Setting up in France
Thread poster: MandyT

MandyT  Identity Verified
English to German
May 23, 2004


I wonder whether you could give me some advice. I (German national) have been working as an in-house translator and part-time freelance translator in the UK for the past 5 years. Now, I am planning to relocate to France to work as a freelance translator full-time.

Unfortunately, I don't really have any ideas on how to go about it.

Do I have to register somewhere? Can I work straight away when getting to France or do I need to register first? How do I pay social contributions and how much tax do I pay on my income?

Any information is greatly appreciated.




Anjo Sterringa  Identity Verified
Local time: 14:54
Member (2003)
English to Dutch
+ ...
answers on a website May 25, 2004

Prozians must be anti-France or the French Prozians do not read the forums ...

Here is a VERY useful link though about free-lancing in France with many other links:
(profession liberale / travailleur independant)
"It's very easy to establish ....... just pop down to the local URSSAF office and it takes 5 minutes. They give you a form saying you've applied and the final SIRET number etc. arrives in a couple of weeks.

You are 100% responsible for debts, like sole trader or partnership in UK.

The social costs are at a reduced rate in year 1, then are a % based on activity."

- La catégoriees des professions libérales "non réglementées" regroupe toutes les professions qui exercent une activité ni commerciale, ni artisanale, ni industrielle, ni agricole et qui n'entrent pas dans le domaine des professions libérales réglementées. Il s'agit des consultants, formateurs, experts, traducteurs...icon_smile.gificon_smile.gif (that's us - or perhaps only if you are translating books...)

Les termes "freelance", "solo", ou encore "indépendant", sont utilisés couramment pour désigner un professionnel exerçant seul, en toute indépendance, un métier jusqu'ici traditionnellement exercé en tant que salarié : consultant, informaticien, formateur, graphiste, technicien, traducteur...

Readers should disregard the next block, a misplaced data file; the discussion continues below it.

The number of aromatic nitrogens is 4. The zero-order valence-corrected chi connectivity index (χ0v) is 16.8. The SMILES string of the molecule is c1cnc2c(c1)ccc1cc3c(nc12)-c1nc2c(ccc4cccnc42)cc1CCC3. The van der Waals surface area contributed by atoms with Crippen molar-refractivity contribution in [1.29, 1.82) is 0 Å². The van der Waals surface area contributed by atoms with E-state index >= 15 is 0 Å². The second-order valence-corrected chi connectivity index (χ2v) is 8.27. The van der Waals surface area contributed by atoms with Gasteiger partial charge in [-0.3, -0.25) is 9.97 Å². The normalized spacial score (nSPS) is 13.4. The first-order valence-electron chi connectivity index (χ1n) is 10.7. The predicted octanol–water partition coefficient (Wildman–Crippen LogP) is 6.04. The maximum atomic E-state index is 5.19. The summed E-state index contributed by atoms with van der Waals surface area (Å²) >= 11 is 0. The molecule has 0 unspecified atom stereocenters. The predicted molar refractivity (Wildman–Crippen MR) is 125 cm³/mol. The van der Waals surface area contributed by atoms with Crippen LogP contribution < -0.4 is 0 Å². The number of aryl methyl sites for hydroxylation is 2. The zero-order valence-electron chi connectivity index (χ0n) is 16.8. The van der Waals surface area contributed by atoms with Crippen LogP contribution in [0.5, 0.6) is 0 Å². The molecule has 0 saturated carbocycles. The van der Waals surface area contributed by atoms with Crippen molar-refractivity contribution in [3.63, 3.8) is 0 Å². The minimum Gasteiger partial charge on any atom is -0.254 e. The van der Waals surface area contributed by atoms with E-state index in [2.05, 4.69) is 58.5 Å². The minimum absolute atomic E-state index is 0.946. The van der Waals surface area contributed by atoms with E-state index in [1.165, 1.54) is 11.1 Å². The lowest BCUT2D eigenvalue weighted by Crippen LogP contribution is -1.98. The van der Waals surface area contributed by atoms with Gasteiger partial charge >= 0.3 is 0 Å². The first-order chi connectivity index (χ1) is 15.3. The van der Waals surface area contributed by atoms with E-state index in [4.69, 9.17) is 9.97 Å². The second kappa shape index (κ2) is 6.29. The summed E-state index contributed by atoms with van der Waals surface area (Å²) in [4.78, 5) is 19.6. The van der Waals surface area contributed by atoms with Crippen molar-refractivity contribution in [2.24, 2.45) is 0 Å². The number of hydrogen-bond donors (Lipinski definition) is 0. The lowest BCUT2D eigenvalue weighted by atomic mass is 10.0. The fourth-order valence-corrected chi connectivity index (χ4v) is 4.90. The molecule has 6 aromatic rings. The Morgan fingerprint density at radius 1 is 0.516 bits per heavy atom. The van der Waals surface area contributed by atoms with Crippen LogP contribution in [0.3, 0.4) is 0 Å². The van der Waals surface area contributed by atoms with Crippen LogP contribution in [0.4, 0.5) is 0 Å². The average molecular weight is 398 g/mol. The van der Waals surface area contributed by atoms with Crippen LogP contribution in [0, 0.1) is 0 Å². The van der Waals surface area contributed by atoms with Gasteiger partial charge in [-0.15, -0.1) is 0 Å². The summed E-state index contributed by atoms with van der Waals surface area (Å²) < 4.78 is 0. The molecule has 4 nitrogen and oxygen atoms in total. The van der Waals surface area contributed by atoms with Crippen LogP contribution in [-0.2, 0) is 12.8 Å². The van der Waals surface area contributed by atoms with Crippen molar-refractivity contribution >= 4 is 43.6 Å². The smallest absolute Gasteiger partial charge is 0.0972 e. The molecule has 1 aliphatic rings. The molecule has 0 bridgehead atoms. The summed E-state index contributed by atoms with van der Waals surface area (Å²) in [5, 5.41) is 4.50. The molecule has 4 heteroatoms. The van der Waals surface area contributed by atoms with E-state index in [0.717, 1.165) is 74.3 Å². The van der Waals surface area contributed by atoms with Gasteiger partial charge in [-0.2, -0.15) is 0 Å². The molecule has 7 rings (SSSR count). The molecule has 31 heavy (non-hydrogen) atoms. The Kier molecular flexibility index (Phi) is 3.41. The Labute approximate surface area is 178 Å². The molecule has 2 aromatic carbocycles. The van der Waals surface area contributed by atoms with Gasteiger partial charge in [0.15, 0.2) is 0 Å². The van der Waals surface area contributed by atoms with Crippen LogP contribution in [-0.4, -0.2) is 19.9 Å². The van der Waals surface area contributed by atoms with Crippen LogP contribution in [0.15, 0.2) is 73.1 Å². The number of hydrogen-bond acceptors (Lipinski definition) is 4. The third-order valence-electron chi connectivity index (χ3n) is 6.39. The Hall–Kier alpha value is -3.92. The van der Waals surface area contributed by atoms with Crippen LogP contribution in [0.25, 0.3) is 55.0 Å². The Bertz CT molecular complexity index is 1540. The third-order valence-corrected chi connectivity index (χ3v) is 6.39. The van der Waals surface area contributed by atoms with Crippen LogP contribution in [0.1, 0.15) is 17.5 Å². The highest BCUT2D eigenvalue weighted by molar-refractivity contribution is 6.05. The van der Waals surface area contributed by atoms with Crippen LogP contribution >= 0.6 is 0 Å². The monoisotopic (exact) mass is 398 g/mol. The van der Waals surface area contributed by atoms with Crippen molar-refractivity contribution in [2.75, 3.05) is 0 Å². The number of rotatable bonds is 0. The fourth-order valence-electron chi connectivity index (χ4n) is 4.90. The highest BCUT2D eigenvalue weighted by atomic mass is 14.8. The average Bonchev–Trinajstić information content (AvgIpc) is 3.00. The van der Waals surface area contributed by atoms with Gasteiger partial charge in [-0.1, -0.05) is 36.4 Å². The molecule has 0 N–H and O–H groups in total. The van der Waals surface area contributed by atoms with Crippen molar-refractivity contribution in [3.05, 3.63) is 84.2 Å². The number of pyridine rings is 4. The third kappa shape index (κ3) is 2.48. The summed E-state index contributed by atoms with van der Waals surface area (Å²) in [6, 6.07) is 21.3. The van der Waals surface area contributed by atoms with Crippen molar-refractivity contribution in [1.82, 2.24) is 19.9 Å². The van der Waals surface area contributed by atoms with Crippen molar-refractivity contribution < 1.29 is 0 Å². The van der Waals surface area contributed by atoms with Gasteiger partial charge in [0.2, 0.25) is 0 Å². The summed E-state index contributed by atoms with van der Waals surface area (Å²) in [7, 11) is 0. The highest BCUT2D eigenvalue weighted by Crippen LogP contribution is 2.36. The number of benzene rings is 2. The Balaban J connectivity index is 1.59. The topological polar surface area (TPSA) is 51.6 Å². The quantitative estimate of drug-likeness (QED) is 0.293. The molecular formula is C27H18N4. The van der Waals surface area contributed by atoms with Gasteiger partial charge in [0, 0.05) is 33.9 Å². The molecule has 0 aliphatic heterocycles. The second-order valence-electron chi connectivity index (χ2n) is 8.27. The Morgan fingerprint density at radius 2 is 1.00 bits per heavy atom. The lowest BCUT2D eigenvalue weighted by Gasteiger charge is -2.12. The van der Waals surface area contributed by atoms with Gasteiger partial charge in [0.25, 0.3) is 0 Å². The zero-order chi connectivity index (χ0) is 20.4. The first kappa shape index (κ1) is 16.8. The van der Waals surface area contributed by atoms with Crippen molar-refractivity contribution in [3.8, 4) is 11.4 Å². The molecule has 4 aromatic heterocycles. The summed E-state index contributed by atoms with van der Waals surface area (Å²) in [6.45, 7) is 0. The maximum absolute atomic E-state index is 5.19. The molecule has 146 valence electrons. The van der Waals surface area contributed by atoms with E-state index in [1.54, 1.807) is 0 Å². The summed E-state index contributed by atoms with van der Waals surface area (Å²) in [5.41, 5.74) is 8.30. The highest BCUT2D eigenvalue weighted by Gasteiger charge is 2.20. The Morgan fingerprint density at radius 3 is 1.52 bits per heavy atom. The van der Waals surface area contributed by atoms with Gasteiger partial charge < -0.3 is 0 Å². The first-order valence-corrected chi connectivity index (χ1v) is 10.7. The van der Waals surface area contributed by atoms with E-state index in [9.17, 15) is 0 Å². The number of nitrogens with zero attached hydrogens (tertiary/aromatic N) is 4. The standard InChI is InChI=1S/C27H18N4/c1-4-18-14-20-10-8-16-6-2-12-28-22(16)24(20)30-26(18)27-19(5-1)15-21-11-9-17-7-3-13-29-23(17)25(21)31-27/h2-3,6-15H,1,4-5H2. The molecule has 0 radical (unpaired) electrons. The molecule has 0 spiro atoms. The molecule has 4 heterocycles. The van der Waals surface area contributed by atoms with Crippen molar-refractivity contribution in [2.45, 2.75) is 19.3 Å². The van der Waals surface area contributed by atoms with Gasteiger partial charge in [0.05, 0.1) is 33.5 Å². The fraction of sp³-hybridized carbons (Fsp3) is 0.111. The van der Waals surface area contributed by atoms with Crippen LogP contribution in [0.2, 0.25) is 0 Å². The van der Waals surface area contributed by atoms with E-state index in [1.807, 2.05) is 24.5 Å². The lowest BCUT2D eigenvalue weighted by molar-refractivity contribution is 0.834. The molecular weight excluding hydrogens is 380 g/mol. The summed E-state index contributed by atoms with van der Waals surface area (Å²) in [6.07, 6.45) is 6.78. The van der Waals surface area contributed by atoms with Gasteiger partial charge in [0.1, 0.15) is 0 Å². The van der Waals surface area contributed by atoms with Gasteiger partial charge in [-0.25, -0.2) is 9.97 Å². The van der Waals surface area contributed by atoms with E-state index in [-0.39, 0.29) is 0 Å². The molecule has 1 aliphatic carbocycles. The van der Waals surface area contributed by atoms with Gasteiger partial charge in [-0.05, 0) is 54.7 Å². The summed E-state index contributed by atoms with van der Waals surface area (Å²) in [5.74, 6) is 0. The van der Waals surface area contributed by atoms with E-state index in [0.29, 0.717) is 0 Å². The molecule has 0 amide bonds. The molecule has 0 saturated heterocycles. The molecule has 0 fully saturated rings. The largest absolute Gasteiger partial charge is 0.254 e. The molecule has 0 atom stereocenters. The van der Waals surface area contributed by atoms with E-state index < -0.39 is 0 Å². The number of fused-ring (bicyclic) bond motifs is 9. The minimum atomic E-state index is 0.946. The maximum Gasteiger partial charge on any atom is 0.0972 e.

[Edited at 2004-05-25 22:58]


Anjo Sterringa  Identity Verified
Local time: 14:54
Member (2003)
English to Dutch
+ ...
You are right of course - and it is not expensive! May 26, 2004

Of course you are right, there is a lot of info in the Proz link and you will find even some translators living in France you might drop a line for more info.... (needless to say I had not read it yet!)

Let me add that it sounds cheap compared to setting up in Spain, where you pay EUR 2700 a year just for Social Security (standard rate based on lowest 'income')...

I might move to France after all then!


MandyT  Identity Verified
English to German
Thank you May 26, 2004

Dear Anjo,

Thanks very much for your reply and the link. I will have a good read and hopefully it will answer all my questions. The only thing I am bit worried about is, as to whether I can actually already work before I am properly registered. Does this form, you mentioned, allow me to work freelance until I get this final SIRET number?

A big thankyou to Spain!!



Nicolette Ri (X)
Local time: 14:54
French to Dutch
+ ...
Normally May 27, 2004

It is unlegal to work without being registered, social charges (URSSAF etc.) are compulsory. When you begin, you have a month or two to complete your registration (you have just to state on your invoices: "Enregistrement à l'URSSAF en cours". There are some problems, though: URSSAF will ask you if you are tax-registered and the tax office will ask you to register at URSSAF first. And as long as you are not registered, French clients are very reluctant to give you work, they are just not allowed to (and severely punished in case of control).
It isn't really cheap either: 45 - 55% of your income will disappear in "charges sociales" and "impôts". That's one of the reasons why we have such high rates. Working below 0,12 €/word is suicidary at the long run. You can ask for more information at the SFT:

Good luck !


cvaudry (X)
French to English
book May 28, 2004

I recommend the book "Les Carnets du Solo" by M. Paysant. I found it to be an excellent source of information (and reassurance) when I changed my activity and became an independent translator.
I have learned to hate administration (bad and expensive experiences in the past) and the book made the whole process bearable. (Try and find a helpful and friendly person at URSSAF who will answer your questions and you will see what I mean! Or maybe I've just been especially unlucky over the past 4 years) I read the book and stopped worrying that by ticking the wrong box on an incomprehensible form I would be costing myslf a fortune.
However, I know that there are some people out there who sail through the administration with no problems at all! You may be one of those lucky people !
As far as I know the book is not on Amazon but you could try the site "freelance en europe".
ps I have absolutely no connection with the author !

Good luck


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